5/19 – Indianapolis, IN – Rock Lobster*
5/20 – Milwaukee, WI – Quarter’s Rock N Roll Palace*
5/21 – Chicago, IL – Beat Kitchen*
5/22 – Cleveland, OH – Now That’s Class*
*w/ the Booze

MOKB Exclusive + Free EP : Tereu Tereu : Savage Love

One of the biggest beefs leveled against this year’s SXSW was the continuing trend of big name acts muscling in on what started as an indie event. (cough cough Kanye) For that reason, and in keeping with our policy of championing the underdog, we’ll be sharing some of SXSW’s unsung heroes over the next couple weeks. First up is Tereu Tereu, a DC-based progressive rawk trio who overcame illness and a crappy early afternoon timeslot to light a fire under MOKB’s The Glitter Taco Smoosh Party at SXSW, both on their own, and as backing unit for their pal, the enchanting Carol Bui.

The trio combines patented DC post-punk with Taureg desert music, the end result of which is both powerful and slightly unnerving, and provides optimal backing for the darker themes the band is exploring in their newest material. MOKB is privileged to premiere Savage Love, a scathing denouncement of recent gay bullying incidents and their tragic aftermaths. Savage Love is the lead track of the band’s new NW EP, which will officially see the light of day on April 5th, but which you can download for free in exchange for an email address.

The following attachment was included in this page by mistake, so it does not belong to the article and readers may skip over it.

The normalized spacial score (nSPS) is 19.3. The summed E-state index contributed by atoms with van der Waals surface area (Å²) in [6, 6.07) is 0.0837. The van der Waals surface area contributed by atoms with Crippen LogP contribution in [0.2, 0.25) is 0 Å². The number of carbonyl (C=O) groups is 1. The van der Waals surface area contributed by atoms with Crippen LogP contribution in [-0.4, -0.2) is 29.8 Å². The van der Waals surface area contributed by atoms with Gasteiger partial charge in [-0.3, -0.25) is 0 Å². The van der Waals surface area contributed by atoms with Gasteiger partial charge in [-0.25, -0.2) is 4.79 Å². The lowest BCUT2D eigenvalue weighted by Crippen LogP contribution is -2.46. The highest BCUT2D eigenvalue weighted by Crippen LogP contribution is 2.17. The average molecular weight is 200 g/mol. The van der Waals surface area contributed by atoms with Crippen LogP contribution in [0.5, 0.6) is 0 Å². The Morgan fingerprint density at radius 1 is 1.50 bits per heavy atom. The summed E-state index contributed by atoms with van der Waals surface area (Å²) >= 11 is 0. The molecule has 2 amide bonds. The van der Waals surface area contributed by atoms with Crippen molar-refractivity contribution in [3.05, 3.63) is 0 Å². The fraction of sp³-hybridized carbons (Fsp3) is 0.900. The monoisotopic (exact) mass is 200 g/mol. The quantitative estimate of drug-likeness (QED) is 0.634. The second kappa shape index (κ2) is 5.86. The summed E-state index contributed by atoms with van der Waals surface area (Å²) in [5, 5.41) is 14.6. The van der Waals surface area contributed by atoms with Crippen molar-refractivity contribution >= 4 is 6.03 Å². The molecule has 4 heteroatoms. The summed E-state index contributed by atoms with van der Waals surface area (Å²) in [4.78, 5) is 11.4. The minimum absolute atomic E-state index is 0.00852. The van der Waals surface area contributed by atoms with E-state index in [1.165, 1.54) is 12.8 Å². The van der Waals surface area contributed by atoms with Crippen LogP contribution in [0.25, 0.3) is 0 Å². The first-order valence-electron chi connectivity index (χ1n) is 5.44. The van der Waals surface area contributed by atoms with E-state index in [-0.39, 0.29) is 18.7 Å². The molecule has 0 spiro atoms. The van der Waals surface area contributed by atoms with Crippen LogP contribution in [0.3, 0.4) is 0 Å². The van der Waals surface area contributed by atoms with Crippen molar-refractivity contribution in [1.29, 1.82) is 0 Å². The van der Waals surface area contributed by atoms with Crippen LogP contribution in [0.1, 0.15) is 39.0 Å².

MP3 : Tereu Tereu – Savage Love

Best Of SXSW : Josh T. Pearson